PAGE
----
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May 3 -- A Day in Court: Injustice Can Be Its Own Reward

With the release of Gary Weaver from segregation on April 28 there was no need for a full hearing on the petition for habeas corpus. The Department of Justice lawyer suggested that it would be appropriate to file a Notice of Discontinuance, indicating that the matter was now settled and did not require court adjudication. I objected to this suggestion and advised her that I intended to appear before a judge and seek a formal order that Mr. Weaver be released from unlawful segregation together with an order for legal costs.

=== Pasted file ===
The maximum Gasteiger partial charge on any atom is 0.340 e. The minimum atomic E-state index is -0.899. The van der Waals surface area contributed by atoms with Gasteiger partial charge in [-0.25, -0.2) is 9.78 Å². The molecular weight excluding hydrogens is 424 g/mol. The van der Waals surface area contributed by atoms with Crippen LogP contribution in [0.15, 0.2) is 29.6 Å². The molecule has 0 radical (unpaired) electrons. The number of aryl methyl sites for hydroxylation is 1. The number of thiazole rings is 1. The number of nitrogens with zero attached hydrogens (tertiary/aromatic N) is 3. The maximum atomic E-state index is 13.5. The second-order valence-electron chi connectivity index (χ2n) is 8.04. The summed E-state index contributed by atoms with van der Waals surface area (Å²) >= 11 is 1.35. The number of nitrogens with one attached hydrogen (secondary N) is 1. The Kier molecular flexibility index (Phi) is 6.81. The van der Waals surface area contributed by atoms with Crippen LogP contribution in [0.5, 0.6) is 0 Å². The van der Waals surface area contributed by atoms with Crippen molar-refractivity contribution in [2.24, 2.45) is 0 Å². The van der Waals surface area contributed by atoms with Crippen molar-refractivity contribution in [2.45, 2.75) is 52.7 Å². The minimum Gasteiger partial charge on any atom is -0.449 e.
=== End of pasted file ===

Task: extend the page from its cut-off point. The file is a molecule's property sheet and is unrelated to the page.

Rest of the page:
At the hearing in B.C. Supreme Court on May 3 before Mr. Justice Hood, the Department of Justice argued that the matter was "moot," meaning that because Mr. Weaver had been released from segregation, there no longer was an issue before the court that required adjudication and therefore it was inappropriate for the court to issue an order. I argued that an order should issue because it was necessary to send a clear message to the Correctional Service of Canada that in this case there had been unlawful segregation and that release from that segregation bore the imprimatur of the court. I submitted that by issuing the order the court would be furthering its role in ensuring that the Rule of Law ran inside prison walls and was consistent with Madam Justice Arbour's exhortation to the courts to take necessary measures to develop a culture of respect for legal rights within the Service. I referred Mr. Justice Hood to the paradox involved in cases like this, a paradox summarized by the 1977 Parliamentary Sub-Committee Report when it said "injustice, as well as virtue, can be its own reward." The paradox was this: the more egregious the violations of the law, the more unreasonable a warden's decision to maintain the segregation of a prisoner, the more likely that the Department of Justice, when it reviewed the record, would advise the warden to release the prisoner, because the case was indefensible and allowing it to proceed to court would result in a judgement damaging to the CSC's reputation. When this happens and court intervention is thus thwarted, from the point of view of the CSC and its staff, there are no lessons to be learned and therefore no changes to be made. Correctional life and the practice of illegality goes on. I advised Mr. Justice Hood that in Gary Weaver's case when I went to William Head Institution just two days after his release from segregation I heard from several staff members that they had been informed that Mr. Weaver's release from segregation was because of some legal technicality, not because there was a fundamental legal flaw in the segregation review process, or that there were no reasonable grounds to justify his segregation. I argued that an order from the court recognizing that Mr. Weaver had been unlawfully segregated, was an appropriate remedy to reflect both the juridical reality and to provide a necessary lever for change. Mr. Justice Hood ruled that because Mr. Weaver had been released from segregation the legal basis for the habeas corpus petition was moot and that no order should be made with respect to his release from segregation. However, he ordered that costs be awarded to Mr. Weaver, the first time such an order had been made in a habeas corpus petition that did not proceed to a full hearing, which in itself conveyed a message to C.S.C.

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